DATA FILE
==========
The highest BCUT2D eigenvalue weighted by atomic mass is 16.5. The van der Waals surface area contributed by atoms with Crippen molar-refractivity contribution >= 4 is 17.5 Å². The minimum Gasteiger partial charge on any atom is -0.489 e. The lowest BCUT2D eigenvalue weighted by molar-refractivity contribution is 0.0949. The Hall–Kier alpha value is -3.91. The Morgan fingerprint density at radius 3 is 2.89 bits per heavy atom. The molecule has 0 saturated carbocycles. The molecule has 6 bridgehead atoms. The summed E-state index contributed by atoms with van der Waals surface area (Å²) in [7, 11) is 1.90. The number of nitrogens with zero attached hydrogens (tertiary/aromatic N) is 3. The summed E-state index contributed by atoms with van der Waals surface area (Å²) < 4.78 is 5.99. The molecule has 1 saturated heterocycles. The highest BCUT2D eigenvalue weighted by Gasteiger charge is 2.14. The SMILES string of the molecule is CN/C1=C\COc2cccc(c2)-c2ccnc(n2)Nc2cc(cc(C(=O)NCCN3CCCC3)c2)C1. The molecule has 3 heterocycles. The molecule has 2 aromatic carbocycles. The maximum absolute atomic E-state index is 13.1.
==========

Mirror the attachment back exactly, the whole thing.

The highest BCUT2D eigenvalue weighted by atomic mass is 16.5. The van der Waals surface area contributed by atoms with Crippen molar-refractivity contribution >= 4 is 17.5 Å². The minimum Gasteiger partial charge on any atom is -0.489 e. The lowest BCUT2D eigenvalue weighted by molar-refractivity contribution is 0.0949. The Hall–Kier alpha value is -3.91. The Morgan fingerprint density at radius 3 is 2.89 bits per heavy atom. The molecule has 0 saturated carbocycles. The molecule has 6 bridgehead atoms. The summed E-state index contributed by atoms with van der Waals surface area (Å²) in [7, 11) is 1.90. The number of nitrogens with zero attached hydrogens (tertiary/aromatic N) is 3. The summed E-state index contributed by atoms with van der Waals surface area (Å²) < 4.78 is 5.99. The molecule has 1 saturated heterocycles. The highest BCUT2D eigenvalue weighted by Gasteiger charge is 2.14. The SMILES string of the molecule is CN/C1=C\COc2cccc(c2)-c2ccnc(n2)Nc2cc(cc(C(=O)NCCN3CCCC3)c2)C1. The molecule has 3 heterocycles. The molecule has 2 aromatic carbocycles. The maximum absolute atomic E-state index is 13.1.